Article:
Are the less well-off really poor?

By: trademagazin Date: 2011. 03. 25. 15:06

Join us in a myth hunt! Each month Trade magazin and GfK Hungária Market Research Institute examine a statement popular in the field of retail, to decide whether it stands or not.

In part two we try to find out whether the less well-off are really poor and we set out to examine how many companies and brands make a great effort to get to know this heterogeneous group and serve its changing needs. In retail there is a general approach concerning ‘poor’ people: they only matter as a target group because there are many of them. At the moment 30 percent of Hungary’s population is considered poor, people who earn less than HUF 80,000 per month or in the case of a family of four slightly above HUF 200,000. It is important that the majority of these sums is spent in the FMCG sector. János Kui, sector manager, GfK Hungária: According to GfK Hungária’s latest Shopping Monitor 2010/2011, those asked found price reductions and promotions important but it is even more interesting that this factor is only the 11th most important in deciding where to go shopping. Let us not forget though that the latter statement refers to promotion campaigns and not the general price level.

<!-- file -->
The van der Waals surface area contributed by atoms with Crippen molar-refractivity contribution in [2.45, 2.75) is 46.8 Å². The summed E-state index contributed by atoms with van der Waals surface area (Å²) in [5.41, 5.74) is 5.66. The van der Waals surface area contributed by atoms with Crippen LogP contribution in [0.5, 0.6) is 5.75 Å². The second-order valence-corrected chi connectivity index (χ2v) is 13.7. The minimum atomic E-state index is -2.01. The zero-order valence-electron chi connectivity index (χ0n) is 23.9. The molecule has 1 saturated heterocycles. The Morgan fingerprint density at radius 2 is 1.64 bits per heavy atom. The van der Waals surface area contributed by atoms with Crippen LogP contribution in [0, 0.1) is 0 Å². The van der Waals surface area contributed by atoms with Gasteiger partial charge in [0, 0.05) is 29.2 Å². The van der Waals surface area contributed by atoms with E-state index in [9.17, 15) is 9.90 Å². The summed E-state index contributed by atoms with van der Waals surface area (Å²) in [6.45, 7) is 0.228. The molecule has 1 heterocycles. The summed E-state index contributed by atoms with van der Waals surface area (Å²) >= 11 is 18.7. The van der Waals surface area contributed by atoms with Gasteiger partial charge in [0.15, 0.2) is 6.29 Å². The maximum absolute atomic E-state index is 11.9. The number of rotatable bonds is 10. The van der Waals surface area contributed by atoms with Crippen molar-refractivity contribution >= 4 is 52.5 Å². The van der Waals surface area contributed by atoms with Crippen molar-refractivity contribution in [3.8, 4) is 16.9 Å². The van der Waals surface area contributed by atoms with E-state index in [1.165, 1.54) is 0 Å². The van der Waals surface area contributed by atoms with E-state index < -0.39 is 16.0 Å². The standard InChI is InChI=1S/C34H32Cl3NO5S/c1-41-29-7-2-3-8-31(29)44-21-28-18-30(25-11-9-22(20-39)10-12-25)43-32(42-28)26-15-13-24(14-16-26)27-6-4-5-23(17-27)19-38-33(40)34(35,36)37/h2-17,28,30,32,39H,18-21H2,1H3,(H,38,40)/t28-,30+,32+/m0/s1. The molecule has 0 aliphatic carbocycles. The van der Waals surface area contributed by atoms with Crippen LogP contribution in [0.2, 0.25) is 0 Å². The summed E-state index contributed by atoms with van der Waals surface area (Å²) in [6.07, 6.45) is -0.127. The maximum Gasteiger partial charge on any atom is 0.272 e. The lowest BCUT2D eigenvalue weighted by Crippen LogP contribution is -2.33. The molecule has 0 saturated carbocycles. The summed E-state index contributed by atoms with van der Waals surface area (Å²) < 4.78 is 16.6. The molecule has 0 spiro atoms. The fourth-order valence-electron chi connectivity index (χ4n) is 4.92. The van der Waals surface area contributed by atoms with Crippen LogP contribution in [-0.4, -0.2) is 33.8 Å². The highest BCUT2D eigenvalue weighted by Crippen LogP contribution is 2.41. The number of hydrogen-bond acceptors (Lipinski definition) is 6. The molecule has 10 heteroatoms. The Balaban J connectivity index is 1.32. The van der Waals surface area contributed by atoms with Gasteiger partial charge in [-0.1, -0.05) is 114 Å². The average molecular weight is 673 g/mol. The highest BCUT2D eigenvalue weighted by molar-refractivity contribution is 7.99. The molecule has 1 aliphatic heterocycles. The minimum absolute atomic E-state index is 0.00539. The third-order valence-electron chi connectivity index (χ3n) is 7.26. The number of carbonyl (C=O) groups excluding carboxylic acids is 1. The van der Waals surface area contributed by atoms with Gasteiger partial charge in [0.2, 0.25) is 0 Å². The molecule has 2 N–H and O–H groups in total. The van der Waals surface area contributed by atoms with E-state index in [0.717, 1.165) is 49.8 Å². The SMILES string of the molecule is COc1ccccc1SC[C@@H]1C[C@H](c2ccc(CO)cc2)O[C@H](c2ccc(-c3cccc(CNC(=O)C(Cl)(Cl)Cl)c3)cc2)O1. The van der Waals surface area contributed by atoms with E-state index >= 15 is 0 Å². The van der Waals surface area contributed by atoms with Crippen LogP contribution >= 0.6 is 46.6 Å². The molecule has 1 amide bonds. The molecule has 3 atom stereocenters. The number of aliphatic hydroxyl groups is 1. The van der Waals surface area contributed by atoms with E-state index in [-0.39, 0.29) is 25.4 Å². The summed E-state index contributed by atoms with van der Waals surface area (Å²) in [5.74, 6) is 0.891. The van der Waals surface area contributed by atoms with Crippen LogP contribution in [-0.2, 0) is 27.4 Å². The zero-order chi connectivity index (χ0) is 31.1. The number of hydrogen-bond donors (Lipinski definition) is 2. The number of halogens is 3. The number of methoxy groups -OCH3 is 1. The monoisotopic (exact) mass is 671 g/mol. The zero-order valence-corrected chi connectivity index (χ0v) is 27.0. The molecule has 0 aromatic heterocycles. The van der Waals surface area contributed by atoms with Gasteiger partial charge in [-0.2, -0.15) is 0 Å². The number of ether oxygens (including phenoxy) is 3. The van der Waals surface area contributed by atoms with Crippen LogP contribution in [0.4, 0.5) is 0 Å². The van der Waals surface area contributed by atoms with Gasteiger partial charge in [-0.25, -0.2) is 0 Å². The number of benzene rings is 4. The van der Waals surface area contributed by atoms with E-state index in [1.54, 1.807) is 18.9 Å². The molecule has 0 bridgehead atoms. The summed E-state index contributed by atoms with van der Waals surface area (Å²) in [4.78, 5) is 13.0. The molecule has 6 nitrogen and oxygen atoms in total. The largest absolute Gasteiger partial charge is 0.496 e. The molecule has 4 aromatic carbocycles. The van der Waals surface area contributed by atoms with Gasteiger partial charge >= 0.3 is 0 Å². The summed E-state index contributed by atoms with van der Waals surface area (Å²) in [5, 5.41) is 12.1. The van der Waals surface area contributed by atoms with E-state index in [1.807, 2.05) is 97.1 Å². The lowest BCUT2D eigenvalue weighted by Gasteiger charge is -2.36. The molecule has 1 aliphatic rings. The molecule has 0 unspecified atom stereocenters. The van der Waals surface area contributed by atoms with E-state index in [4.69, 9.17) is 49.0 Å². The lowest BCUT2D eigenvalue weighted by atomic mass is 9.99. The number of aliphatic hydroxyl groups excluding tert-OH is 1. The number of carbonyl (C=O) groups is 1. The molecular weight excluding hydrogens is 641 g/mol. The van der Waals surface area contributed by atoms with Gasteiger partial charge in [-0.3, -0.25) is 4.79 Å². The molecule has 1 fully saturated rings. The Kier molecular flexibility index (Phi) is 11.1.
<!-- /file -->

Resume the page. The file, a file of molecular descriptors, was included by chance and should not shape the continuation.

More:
Péter Sári, innovation manager, GfK Hungária: It is worth building a brand for the less well-off as long as their demands are taken into consideration. Retail analysis research by GfK Hungária shows that the proportion of private label products stopped growing and in the case of certain store groups it started falling. One of the reasons is economic recession: nobody likes to feel poor and when hard times come consumers buy fewer high-status products, at the same time trying to switch to basic products which give them a higher sense of value. This is the reason why several manufacturers come out with second or third brands, offering a brand experience at lower prices. This is a serious attack against private label products, to which retail chains react with second-line private labels – products with a stronger sense of brand, in more colourful packaging. The battle is on!